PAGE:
INDIGENOUS
An indigenous plant or animal is one which occurs naturally in the place in which it is currently found, and has not been assisted in its travels by people. Being indigenous does not mean that a species has always occurred where it is now found - some species shift their distribution quite quickly, for example, when blown by strong winds of naturally transported by ocean currents.

The indigenous concept also applies to habitat, and does not refer just to a geographical area. For example, the birds indigenous to dry thornveld are very different from the birds indigenous to mistbelt forest, even though they may be only 10 km apart.

An endemic species is not only indigenous, but is restricted to a particular area. The blue crane, for example, is indigenous to southern Africa, and is found nowhere else. This makes it endemic. The wattled crane is also indigenous, but it is not endemic to southern Africa as it is also found further north in Africa.


ALIEN
A species which does not occur naturally in an area (i.e. is not indigenous), but which has been introduced there by people, is called an alien. Sometimes people use the word "exotic" instead of alien, but this is not the best word as it has many other meanings.


INVADERS
A few alien species reproduce and spread, unassisted by man, into areas where they are not wanted - these invasive aliens pose a serious threat to nature conservation. Expensive and drastic measures are required to control invaders.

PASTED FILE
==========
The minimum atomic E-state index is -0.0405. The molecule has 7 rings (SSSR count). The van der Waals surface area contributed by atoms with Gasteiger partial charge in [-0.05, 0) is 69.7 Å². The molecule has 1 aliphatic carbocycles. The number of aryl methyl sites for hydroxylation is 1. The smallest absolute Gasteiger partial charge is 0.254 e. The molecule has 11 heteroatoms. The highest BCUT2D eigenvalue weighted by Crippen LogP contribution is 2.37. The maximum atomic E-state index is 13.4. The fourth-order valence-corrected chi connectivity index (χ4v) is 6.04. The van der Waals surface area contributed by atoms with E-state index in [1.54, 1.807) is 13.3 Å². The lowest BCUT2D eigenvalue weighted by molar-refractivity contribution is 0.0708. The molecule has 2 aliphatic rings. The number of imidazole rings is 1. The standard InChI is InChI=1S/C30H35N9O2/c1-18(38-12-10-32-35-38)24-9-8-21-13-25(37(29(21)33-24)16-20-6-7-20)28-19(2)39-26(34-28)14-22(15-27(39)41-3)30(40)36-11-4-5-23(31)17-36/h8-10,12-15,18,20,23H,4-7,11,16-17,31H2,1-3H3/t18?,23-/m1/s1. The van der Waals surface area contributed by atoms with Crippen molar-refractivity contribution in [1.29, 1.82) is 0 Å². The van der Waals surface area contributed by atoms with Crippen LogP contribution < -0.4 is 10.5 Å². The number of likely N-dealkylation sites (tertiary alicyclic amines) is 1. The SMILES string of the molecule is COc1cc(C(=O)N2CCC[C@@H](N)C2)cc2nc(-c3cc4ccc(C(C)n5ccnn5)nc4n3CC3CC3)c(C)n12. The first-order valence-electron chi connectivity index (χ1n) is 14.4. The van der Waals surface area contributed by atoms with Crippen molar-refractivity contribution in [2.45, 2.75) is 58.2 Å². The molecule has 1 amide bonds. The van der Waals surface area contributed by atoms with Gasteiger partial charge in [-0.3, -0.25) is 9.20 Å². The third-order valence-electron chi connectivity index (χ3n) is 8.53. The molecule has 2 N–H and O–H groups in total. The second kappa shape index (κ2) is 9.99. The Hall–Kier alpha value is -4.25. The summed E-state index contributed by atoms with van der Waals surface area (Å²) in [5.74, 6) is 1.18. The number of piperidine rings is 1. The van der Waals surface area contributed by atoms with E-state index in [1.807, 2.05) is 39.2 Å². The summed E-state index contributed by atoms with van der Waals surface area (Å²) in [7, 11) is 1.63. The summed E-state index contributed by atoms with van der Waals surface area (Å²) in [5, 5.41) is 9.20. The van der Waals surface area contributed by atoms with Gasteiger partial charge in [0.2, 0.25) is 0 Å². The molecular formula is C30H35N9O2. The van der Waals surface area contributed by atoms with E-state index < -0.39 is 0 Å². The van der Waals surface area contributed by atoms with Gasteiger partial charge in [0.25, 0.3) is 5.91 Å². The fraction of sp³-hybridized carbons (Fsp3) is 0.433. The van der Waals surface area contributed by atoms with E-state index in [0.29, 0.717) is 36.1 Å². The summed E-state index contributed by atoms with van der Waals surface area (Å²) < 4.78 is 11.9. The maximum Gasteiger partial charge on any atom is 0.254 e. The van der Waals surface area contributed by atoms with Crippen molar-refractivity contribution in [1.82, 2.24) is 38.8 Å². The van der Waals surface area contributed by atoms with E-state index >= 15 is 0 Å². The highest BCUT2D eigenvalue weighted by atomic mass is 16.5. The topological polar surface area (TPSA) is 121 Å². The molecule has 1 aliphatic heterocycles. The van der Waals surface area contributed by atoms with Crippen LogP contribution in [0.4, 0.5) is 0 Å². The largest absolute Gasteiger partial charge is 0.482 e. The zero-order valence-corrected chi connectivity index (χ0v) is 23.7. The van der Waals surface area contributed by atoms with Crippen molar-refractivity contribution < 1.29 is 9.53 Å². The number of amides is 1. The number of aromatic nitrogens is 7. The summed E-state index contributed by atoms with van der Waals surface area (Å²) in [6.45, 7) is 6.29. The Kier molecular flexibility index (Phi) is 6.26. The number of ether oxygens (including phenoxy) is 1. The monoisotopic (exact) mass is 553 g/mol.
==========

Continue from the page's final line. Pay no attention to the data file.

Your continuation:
Some indigenous species also invade new areas but these invasions are brought about by changes in the area invaded, e.g. Acacia karoo rapidly takes over overgrazed grassland. Control of such invasions involves correcting the management of the area, in addition to control of the invading species itself.


WHY DO SOME ALIENS BECOME INVADERS?
There are several reasons, but most important is that aliens find themselves in an environment different from that in which they evolved. Usually such a drastic change in environment is fatal to an alien. Occasionally, however, conditions are superior to those in the native land. In particular the alien animal or plant is normally free of the diseases, parasites and predators which keep its numbers in check in its natural environment. Under these conditions populations can explode with the invaders overwhelming the indigenous fauna and flora, usually by crowding it out.